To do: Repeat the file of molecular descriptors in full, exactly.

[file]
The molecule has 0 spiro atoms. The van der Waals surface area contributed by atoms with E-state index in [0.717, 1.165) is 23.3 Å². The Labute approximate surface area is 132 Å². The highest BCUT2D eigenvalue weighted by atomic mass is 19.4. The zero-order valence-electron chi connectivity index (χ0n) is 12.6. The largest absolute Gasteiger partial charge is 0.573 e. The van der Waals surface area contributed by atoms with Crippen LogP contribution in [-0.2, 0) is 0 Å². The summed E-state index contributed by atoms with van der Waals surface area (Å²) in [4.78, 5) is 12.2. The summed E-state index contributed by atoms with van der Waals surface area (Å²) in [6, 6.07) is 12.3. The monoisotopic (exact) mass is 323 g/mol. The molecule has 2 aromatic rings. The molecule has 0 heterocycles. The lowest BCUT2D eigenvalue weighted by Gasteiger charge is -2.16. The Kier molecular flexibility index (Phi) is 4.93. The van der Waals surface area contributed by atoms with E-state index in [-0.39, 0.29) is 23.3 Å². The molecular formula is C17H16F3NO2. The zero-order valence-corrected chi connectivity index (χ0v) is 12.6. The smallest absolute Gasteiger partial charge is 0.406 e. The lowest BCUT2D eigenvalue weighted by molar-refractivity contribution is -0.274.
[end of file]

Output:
The molecule has 0 spiro atoms. The van der Waals surface area contributed by atoms with E-state index in [0.717, 1.165) is 23.3 Å². The Labute approximate surface area is 132 Å². The highest BCUT2D eigenvalue weighted by atomic mass is 19.4. The zero-order valence-electron chi connectivity index (χ0n) is 12.6. The largest absolute Gasteiger partial charge is 0.573 e. The van der Waals surface area contributed by atoms with Crippen LogP contribution in [-0.2, 0) is 0 Å². The summed E-state index contributed by atoms with van der Waals surface area (Å²) in [4.78, 5) is 12.2. The summed E-state index contributed by atoms with van der Waals surface area (Å²) in [6, 6.07) is 12.3. The monoisotopic (exact) mass is 323 g/mol. The molecule has 2 aromatic rings. The molecule has 0 heterocycles. The lowest BCUT2D eigenvalue weighted by Gasteiger charge is -2.16. The Kier molecular flexibility index (Phi) is 4.93. The van der Waals surface area contributed by atoms with E-state index in [-0.39, 0.29) is 23.3 Å². The molecular formula is C17H16F3NO2. The zero-order valence-corrected chi connectivity index (χ0v) is 12.6. The smallest absolute Gasteiger partial charge is 0.406 e. The lowest BCUT2D eigenvalue weighted by molar-refractivity contribution is -0.274.